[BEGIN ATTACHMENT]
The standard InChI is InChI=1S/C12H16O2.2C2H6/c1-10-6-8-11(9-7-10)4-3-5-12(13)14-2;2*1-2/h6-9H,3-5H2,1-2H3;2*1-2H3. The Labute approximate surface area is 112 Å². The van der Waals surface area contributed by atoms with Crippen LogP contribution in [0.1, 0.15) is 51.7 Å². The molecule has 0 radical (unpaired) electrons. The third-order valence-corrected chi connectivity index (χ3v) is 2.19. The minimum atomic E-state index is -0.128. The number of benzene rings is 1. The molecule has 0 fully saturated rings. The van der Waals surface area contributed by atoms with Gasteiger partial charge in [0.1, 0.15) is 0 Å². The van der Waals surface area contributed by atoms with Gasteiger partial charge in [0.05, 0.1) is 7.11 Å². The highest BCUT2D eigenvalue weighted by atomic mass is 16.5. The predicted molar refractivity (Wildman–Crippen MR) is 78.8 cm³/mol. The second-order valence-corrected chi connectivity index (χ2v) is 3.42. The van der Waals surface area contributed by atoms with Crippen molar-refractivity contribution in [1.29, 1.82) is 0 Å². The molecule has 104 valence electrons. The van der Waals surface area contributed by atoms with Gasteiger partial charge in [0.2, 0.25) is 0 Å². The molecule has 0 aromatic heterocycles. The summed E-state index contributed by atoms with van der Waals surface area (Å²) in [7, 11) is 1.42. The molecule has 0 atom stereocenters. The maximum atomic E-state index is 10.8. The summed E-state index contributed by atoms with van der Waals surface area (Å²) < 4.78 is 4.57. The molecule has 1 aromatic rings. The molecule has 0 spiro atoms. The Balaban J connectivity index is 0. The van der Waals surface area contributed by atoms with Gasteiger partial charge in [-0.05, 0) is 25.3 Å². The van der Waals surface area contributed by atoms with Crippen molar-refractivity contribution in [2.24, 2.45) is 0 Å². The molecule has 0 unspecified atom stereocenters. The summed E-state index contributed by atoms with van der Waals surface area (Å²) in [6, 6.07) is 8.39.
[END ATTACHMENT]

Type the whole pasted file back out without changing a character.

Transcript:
The standard InChI is InChI=1S/C12H16O2.2C2H6/c1-10-6-8-11(9-7-10)4-3-5-12(13)14-2;2*1-2/h6-9H,3-5H2,1-2H3;2*1-2H3. The Labute approximate surface area is 112 Å². The van der Waals surface area contributed by atoms with Crippen LogP contribution in [0.1, 0.15) is 51.7 Å². The molecule has 0 radical (unpaired) electrons. The third-order valence-corrected chi connectivity index (χ3v) is 2.19. The minimum atomic E-state index is -0.128. The number of benzene rings is 1. The molecule has 0 fully saturated rings. The van der Waals surface area contributed by atoms with Gasteiger partial charge in [0.1, 0.15) is 0 Å². The van der Waals surface area contributed by atoms with Gasteiger partial charge in [0.05, 0.1) is 7.11 Å². The highest BCUT2D eigenvalue weighted by atomic mass is 16.5. The predicted molar refractivity (Wildman–Crippen MR) is 78.8 cm³/mol. The second-order valence-corrected chi connectivity index (χ2v) is 3.42. The van der Waals surface area contributed by atoms with Crippen molar-refractivity contribution in [1.29, 1.82) is 0 Å². The molecule has 104 valence electrons. The van der Waals surface area contributed by atoms with Gasteiger partial charge in [0.2, 0.25) is 0 Å². The molecule has 0 aromatic heterocycles. The summed E-state index contributed by atoms with van der Waals surface area (Å²) in [7, 11) is 1.42. The molecule has 0 atom stereocenters. The maximum atomic E-state index is 10.8. The summed E-state index contributed by atoms with van der Waals surface area (Å²) < 4.78 is 4.57. The molecule has 1 aromatic rings. The molecule has 0 spiro atoms. The Balaban J connectivity index is 0. The van der Waals surface area contributed by atoms with Gasteiger partial charge in [-0.05, 0) is 25.3 Å². The van der Waals surface area contributed by atoms with Crippen molar-refractivity contribution in [2.24, 2.45) is 0 Å². The molecule has 0 unspecified atom stereocenters. The summed E-state index contributed by atoms with van der Waals surface area (Å²) in [6, 6.07) is 8.39.